Pull on your sterile gloves, adjust your respirator, and take cover behind your legal counsel. It's time to do battle with the building industry's equivalent of the black plague... By Matthew Power

Certain design choices provide an almost guaranteed chance of moisture problems over time. Avoid these common but risky designs.

Death valley: Building side-by-side townhouses that share a valley funnels water to where it can do the most harm.

Splashdown: Combining mismatched eaves above a window can result in water cascading over window flashing. Pay careful attention to where eaves and valleys dump precipitation, otherwise, mold may gain a long-term foothold.

Bass ackwards: Even experienced subcontractors often install housewrap, step flashing, and membranes from the top down (instead of the bottom up, as is proper) so that they actually catch water and trap it behind exterior finishes. Check their work.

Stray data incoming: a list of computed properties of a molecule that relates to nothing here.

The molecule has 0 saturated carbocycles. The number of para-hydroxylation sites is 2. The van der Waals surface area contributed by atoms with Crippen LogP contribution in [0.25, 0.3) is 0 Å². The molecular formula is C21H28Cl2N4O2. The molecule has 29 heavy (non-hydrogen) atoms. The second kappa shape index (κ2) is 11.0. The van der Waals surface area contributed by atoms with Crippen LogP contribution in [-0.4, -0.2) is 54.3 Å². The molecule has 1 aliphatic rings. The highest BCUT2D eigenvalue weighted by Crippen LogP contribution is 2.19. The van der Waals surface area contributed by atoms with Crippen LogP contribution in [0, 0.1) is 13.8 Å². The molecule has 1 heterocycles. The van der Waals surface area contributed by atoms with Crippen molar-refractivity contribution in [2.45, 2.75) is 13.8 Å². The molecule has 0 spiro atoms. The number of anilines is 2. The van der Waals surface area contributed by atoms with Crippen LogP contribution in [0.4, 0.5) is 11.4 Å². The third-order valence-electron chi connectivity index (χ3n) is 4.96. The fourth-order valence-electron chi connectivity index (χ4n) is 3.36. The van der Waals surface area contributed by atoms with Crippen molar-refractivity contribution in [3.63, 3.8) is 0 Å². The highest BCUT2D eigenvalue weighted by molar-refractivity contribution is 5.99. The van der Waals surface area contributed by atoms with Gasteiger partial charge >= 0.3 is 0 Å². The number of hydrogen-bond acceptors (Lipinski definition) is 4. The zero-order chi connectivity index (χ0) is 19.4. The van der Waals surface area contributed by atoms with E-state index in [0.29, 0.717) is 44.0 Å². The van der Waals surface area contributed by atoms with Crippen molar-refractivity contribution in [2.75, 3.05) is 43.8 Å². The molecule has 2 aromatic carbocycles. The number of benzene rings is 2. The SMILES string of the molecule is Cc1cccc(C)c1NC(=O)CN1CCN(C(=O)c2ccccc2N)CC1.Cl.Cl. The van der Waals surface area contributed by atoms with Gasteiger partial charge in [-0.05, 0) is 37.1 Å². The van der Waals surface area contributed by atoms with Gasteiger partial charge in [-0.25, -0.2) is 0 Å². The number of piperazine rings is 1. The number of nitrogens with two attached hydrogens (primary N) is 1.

Airlock: Only one side of any exterior wall should include an airtight vapor barrier. By using polyethylene on interior walls, for example, and taping foam exterior panels, any moisture caught in the wall cavity stays put--and gives mold a warm, cozy place to grow and raise a family.

Fast, but foolish: Wet spray cellulose insulation typically goes in at about 25 percent moisture content. Subs must not cover cavities with drywall until the moisture level of the insulation has dried to 15 percent. Depending on relative humidity and temperature, this can take anywhere from 2 to 30 days. Back to MOLD